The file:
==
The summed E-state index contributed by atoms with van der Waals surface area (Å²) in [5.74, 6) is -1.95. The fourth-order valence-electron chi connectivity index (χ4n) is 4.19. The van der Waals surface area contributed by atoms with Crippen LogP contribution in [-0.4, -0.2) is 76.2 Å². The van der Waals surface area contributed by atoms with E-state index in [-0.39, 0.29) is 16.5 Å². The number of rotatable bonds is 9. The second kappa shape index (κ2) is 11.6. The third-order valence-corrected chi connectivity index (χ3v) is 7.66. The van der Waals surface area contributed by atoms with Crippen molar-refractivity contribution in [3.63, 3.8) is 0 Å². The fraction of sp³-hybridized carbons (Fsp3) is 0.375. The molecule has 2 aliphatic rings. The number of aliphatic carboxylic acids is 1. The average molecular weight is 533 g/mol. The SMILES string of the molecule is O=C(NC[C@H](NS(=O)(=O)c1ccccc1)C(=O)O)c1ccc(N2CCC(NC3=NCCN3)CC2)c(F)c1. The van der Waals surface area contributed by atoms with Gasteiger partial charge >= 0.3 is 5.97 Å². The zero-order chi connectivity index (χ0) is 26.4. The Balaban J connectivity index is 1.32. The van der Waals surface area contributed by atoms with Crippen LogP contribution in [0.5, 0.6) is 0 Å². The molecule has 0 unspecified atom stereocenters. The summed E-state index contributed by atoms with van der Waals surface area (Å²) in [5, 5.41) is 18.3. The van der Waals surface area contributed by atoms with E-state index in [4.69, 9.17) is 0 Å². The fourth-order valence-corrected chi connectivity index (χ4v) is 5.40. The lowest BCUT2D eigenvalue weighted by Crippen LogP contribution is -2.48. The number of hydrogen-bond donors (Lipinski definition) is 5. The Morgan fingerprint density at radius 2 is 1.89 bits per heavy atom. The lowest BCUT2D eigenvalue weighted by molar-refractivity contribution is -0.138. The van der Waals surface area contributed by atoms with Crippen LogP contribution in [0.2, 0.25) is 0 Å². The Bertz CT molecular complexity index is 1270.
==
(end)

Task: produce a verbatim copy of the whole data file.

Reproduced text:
The summed E-state index contributed by atoms with van der Waals surface area (Å²) in [5.74, 6) is -1.95. The fourth-order valence-electron chi connectivity index (χ4n) is 4.19. The van der Waals surface area contributed by atoms with Crippen LogP contribution in [-0.4, -0.2) is 76.2 Å². The van der Waals surface area contributed by atoms with E-state index in [-0.39, 0.29) is 16.5 Å². The number of rotatable bonds is 9. The second kappa shape index (κ2) is 11.6. The third-order valence-corrected chi connectivity index (χ3v) is 7.66. The van der Waals surface area contributed by atoms with Crippen molar-refractivity contribution in [3.63, 3.8) is 0 Å². The fraction of sp³-hybridized carbons (Fsp3) is 0.375. The molecule has 2 aliphatic rings. The number of aliphatic carboxylic acids is 1. The average molecular weight is 533 g/mol. The SMILES string of the molecule is O=C(NC[C@H](NS(=O)(=O)c1ccccc1)C(=O)O)c1ccc(N2CCC(NC3=NCCN3)CC2)c(F)c1. The van der Waals surface area contributed by atoms with Gasteiger partial charge >= 0.3 is 5.97 Å². The zero-order chi connectivity index (χ0) is 26.4. The Balaban J connectivity index is 1.32. The van der Waals surface area contributed by atoms with Crippen LogP contribution in [0.5, 0.6) is 0 Å². The molecule has 0 unspecified atom stereocenters. The summed E-state index contributed by atoms with van der Waals surface area (Å²) in [5, 5.41) is 18.3. The van der Waals surface area contributed by atoms with E-state index in [4.69, 9.17) is 0 Å². The fourth-order valence-corrected chi connectivity index (χ4v) is 5.40. The lowest BCUT2D eigenvalue weighted by Crippen LogP contribution is -2.48. The number of hydrogen-bond donors (Lipinski definition) is 5. The Morgan fingerprint density at radius 2 is 1.89 bits per heavy atom. The lowest BCUT2D eigenvalue weighted by molar-refractivity contribution is -0.138. The van der Waals surface area contributed by atoms with Crippen LogP contribution in [0.2, 0.25) is 0 Å². The Bertz CT molecular complexity index is 1270.